Do you have things that you postpone again and again, even for years, till you end up with a huge to-try list? After surviving meningitis this year I catch myself daring more things and trying things I’ve always wanted to do but never had the time, energy or money to. Of course, withing my healing process limits.

One of those things I wanted to try is making my own apricot stone liqueur. I’ve always loved baking, making jam and preserving fruit. It is in my culture, I guess, and in our family too. My mom would make and still makes all kinds of jams, marmalades, spoon sweets (glyko tou koutaliou). Filling pots with apricot jam, sweet vyssino (sour cherry), sweet neratzi (bitter orange) and anything you can imagine. Every year when she comes to visit us here in the Netherlands, small or big colourful jars pop up from her suitcase to bring us all the wonderful flavours from Greece. Of course, nostalgia hit my soft spot and I remember all the moments, stories, smells and tastes.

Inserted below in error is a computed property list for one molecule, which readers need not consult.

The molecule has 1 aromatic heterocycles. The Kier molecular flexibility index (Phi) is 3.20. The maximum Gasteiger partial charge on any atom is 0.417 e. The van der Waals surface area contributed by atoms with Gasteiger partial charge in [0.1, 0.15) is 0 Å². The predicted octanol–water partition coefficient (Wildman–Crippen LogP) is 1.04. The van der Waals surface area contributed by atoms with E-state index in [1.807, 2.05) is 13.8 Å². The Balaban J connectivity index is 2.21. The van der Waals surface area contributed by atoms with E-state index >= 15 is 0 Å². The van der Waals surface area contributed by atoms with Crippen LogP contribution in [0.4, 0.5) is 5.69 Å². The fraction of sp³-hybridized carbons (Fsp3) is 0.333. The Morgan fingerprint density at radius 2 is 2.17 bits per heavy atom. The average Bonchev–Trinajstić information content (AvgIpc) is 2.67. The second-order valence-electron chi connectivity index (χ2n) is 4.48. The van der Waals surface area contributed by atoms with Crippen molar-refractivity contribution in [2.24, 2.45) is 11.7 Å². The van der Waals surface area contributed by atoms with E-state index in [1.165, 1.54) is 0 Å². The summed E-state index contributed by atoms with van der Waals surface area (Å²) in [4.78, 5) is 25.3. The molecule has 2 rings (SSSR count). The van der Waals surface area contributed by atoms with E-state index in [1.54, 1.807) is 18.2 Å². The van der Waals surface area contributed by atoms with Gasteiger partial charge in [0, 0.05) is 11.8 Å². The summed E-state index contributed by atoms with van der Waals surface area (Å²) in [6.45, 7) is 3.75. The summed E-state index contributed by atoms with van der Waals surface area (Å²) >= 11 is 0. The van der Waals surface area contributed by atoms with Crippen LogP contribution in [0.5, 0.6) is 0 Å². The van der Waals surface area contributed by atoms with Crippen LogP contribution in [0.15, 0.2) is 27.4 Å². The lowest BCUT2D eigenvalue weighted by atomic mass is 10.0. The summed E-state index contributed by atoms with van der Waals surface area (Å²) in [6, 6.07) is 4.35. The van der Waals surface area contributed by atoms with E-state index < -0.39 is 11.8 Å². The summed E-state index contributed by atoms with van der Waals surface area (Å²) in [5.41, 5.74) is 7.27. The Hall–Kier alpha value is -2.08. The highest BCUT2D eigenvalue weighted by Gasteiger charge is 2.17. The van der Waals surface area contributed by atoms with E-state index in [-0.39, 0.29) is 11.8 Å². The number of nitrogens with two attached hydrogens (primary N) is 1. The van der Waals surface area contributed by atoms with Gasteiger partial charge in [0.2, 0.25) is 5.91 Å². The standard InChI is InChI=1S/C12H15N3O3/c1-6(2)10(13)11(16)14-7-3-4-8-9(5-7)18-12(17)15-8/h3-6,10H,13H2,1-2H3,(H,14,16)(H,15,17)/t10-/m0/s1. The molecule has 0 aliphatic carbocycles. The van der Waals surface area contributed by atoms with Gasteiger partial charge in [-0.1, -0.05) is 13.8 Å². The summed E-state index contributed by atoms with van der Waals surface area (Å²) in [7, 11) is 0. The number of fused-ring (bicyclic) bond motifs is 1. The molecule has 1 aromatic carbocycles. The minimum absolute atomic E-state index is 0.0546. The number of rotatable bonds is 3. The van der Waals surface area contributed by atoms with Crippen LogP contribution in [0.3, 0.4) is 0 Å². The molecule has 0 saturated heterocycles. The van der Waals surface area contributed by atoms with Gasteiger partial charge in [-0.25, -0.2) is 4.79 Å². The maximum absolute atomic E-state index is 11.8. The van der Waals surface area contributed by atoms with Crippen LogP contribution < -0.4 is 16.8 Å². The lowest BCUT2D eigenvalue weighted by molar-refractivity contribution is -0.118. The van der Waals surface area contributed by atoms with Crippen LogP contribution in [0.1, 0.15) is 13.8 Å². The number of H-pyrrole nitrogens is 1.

Every summer I remember my grandmother having somewhere in the garden (in front of the big bedroom window to be precise) a glass container with apricot pits that seemed to disappear somewhere around August. I remember my father saying how his grandmother would smash those little pits and make liqueur out of it and how amazing the smell of the little kernels inside was. I believe it is still one of his favourite smells. We had broken some pits together and I remember the unbelievable smell and the really bitter taste of those smooth little white kernels.

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I never tried this liqueur since I was only a child and I never really experiences this ritual of breaking the pits to reveal all those little noyax- as this is their name. But, every time I eat a fresh apricot I always find it such a pity to through away this little «box» with the hidden treasure inside.

So this year I decided to give it a try and make my own noyax liqueur. In honour of my grandmother and great grandmother (and theia Mina of course).

But first I need to collect enough, around 60 which shouldn’t be too difficult as we love them..

 

What does your to-try list look like? Mine has many more things on it, but I guess one has to start somewhere.

Wish me luck!

Panagiota